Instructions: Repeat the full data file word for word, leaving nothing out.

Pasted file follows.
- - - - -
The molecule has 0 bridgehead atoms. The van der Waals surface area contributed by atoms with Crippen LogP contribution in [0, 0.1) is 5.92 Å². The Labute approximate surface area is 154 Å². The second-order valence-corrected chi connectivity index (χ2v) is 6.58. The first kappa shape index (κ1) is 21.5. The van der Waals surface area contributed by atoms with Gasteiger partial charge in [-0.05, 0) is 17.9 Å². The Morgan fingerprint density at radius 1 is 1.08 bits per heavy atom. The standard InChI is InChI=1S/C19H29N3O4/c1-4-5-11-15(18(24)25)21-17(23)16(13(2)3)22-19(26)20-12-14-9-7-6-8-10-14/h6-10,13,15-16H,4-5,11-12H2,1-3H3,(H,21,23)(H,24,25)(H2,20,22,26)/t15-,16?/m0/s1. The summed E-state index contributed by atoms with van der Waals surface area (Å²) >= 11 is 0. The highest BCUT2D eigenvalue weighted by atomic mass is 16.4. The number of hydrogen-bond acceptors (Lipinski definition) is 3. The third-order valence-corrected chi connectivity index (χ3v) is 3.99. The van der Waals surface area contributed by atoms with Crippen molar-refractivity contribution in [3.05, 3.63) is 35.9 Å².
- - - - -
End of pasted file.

The molecule has 0 bridgehead atoms. The van der Waals surface area contributed by atoms with Crippen LogP contribution in [0, 0.1) is 5.92 Å². The Labute approximate surface area is 154 Å². The second-order valence-corrected chi connectivity index (χ2v) is 6.58. The first kappa shape index (κ1) is 21.5. The van der Waals surface area contributed by atoms with Gasteiger partial charge in [-0.05, 0) is 17.9 Å². The Morgan fingerprint density at radius 1 is 1.08 bits per heavy atom. The standard InChI is InChI=1S/C19H29N3O4/c1-4-5-11-15(18(24)25)21-17(23)16(13(2)3)22-19(26)20-12-14-9-7-6-8-10-14/h6-10,13,15-16H,4-5,11-12H2,1-3H3,(H,21,23)(H,24,25)(H2,20,22,26)/t15-,16?/m0/s1. The summed E-state index contributed by atoms with van der Waals surface area (Å²) >= 11 is 0. The highest BCUT2D eigenvalue weighted by atomic mass is 16.4. The number of hydrogen-bond acceptors (Lipinski definition) is 3. The third-order valence-corrected chi connectivity index (χ3v) is 3.99. The van der Waals surface area contributed by atoms with Crippen molar-refractivity contribution in [3.05, 3.63) is 35.9 Å².